It’s not a terribly difficult concept. Dr. Marnia Robinson explains in an article for the “Good Men Project” that:

“risky activities release extra adrenaline and dopamine into the brain, and are therefore paradoxically perceived as more “valuable.” (The brain’s primitive reward circuitry assesses value based upon how much exciting dopamine is released in connection with an activity.) Threats of future punishment and warnings against “sin” therefore increase [a behavior’s] power to overstimulate the brain, making subsequent [] binging more likely.”3

Now consider Elder Callister’s language, stamped with approval in the church magazine:

“It is a poisonous, venomous, unforgiving snake that will strike the moment you take your first look and will continue to strike with a full portion of venom with each look thereafter.”4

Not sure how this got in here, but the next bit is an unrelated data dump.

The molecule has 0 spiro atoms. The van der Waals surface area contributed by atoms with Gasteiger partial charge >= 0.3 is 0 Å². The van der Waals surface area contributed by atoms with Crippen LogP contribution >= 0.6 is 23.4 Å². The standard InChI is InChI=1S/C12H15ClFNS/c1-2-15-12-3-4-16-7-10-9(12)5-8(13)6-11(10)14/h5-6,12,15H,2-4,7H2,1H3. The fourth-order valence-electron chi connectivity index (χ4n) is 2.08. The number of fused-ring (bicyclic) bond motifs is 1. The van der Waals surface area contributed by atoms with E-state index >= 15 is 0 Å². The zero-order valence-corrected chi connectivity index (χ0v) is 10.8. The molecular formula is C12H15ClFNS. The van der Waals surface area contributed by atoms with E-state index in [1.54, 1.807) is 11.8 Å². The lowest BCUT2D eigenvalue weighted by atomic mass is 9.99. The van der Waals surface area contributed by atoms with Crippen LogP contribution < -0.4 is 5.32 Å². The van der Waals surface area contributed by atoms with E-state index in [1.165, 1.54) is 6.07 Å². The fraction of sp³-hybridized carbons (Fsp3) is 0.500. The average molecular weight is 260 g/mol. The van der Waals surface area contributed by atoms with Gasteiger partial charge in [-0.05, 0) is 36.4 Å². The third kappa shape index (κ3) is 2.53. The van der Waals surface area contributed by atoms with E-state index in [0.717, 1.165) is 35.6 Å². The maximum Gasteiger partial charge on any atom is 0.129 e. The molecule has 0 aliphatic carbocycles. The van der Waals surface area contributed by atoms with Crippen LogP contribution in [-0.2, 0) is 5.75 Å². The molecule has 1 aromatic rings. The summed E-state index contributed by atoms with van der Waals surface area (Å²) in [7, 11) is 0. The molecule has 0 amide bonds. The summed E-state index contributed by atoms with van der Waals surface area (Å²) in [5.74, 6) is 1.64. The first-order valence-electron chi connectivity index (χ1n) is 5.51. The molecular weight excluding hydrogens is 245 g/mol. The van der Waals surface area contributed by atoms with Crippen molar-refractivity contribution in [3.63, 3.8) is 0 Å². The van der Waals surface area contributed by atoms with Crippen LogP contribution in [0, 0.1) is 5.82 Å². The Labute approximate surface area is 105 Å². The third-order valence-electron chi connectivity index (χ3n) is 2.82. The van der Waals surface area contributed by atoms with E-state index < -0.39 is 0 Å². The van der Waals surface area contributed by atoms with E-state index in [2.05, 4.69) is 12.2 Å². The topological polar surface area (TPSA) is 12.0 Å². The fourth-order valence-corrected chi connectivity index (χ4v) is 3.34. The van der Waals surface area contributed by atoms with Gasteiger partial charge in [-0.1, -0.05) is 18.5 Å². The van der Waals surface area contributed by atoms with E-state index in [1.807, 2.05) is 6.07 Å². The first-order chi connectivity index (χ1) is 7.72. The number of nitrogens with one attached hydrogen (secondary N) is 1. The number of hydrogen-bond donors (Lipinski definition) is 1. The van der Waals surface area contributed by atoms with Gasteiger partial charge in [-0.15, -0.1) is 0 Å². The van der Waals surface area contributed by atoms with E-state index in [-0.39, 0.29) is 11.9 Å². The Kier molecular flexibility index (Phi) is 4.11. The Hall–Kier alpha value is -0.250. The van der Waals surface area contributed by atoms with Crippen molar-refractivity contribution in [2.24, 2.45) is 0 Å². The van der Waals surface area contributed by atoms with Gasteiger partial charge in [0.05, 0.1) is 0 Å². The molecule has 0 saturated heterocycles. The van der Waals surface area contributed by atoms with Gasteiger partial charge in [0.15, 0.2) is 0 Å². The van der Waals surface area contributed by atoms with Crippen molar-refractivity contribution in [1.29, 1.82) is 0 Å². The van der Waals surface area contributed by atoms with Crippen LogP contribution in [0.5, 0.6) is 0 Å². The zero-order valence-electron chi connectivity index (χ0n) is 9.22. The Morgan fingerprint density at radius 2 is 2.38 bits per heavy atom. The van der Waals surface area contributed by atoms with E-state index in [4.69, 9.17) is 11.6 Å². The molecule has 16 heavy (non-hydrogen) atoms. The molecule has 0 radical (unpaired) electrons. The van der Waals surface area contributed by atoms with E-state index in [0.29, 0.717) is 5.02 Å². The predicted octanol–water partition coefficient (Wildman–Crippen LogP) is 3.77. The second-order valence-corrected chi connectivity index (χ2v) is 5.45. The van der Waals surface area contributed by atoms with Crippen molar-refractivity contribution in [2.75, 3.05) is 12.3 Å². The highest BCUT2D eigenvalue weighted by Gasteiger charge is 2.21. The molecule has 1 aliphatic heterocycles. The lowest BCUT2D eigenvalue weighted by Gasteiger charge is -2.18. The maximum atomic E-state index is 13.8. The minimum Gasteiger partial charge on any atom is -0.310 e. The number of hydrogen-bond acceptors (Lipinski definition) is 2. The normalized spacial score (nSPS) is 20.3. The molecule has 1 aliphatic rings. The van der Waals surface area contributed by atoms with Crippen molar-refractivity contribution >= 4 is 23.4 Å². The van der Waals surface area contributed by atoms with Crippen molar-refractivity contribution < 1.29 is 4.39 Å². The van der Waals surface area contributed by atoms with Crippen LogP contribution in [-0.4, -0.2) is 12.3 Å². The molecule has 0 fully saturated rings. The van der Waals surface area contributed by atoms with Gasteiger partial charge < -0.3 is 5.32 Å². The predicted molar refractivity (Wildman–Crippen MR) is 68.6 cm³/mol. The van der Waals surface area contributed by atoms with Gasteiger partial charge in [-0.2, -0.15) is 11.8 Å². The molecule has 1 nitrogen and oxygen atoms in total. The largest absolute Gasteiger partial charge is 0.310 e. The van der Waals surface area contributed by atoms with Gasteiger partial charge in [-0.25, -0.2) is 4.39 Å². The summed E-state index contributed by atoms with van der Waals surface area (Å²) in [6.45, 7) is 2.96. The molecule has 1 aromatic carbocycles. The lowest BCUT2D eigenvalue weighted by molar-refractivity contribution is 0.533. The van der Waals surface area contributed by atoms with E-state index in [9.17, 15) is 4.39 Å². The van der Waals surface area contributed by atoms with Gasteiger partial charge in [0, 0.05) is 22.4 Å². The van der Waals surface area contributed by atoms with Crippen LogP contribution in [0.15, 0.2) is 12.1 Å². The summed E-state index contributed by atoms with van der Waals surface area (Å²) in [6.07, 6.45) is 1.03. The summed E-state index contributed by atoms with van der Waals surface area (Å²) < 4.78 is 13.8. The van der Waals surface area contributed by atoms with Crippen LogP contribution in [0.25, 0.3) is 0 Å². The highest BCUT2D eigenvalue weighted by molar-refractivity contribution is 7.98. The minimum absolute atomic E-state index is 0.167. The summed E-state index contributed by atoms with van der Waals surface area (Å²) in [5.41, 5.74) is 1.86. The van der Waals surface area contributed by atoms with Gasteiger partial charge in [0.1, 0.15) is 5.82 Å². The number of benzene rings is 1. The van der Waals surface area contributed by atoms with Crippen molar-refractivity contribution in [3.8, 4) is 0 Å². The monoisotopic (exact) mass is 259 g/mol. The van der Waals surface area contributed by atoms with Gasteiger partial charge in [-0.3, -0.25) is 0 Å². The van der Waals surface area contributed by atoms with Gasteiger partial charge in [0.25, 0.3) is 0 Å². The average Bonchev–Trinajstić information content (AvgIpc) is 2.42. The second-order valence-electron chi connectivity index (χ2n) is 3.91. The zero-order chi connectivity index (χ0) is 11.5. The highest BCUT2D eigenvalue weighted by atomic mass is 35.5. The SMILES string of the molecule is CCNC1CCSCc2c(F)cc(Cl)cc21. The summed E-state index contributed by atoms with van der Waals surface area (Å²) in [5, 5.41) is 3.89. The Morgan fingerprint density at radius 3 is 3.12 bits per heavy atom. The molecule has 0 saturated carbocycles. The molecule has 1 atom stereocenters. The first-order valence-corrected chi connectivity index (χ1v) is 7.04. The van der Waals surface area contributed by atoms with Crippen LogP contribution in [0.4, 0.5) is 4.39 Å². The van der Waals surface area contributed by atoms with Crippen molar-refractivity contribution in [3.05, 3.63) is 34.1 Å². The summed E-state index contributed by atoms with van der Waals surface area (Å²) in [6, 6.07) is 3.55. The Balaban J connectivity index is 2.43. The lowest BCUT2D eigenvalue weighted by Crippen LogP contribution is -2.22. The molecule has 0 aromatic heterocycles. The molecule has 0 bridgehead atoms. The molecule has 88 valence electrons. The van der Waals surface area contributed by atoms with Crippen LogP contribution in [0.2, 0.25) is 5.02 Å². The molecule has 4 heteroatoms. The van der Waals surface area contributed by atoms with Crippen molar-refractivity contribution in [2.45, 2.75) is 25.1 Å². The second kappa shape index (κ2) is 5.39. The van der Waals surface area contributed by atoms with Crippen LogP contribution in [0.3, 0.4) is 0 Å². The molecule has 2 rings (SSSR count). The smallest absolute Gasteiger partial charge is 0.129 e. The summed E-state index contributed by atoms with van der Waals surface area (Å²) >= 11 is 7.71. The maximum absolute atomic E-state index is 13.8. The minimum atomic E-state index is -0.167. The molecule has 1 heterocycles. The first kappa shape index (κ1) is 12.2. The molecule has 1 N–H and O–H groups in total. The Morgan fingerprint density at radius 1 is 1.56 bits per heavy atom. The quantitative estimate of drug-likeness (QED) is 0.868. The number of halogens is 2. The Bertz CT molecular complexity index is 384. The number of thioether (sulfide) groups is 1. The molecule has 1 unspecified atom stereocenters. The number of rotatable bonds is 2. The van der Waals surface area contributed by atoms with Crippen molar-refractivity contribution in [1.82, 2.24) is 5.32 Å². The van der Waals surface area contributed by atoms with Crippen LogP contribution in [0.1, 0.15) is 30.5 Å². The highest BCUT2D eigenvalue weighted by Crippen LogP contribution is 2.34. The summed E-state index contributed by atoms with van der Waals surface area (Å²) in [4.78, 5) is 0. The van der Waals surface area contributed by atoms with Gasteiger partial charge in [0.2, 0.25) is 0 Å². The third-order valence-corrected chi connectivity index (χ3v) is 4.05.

Ask yourself, if you were 15 years old and full of hormones, would this language not release an extra dose of adrenaline and dopamine into your brain’s primitive reward circuitry?

Obviously as parents and leaders, we should be engaged in helping our youth develop a strong moral compass. It’s just unfortunate that so often this includes unintentionally throwing fuel on the adversary’s fire and therefore making the undesirable behavior neurochemically rewarding for our children.

I find Heber J Grant’s experience somewhat enlightening. As a youth, Heber struggled with what he considered an unhealthy addiction to coffee. “Time after time he quit, only to find his appetite uncontrollable.”  His remedy for overcoming the addiction was unusual: “I have promised myself a number of times that I would quit,” he said. But “now I have said I am going to take a cup of coffee whenever I want it and I haven’t drank any for months.”  Did you catch that? He simply caved.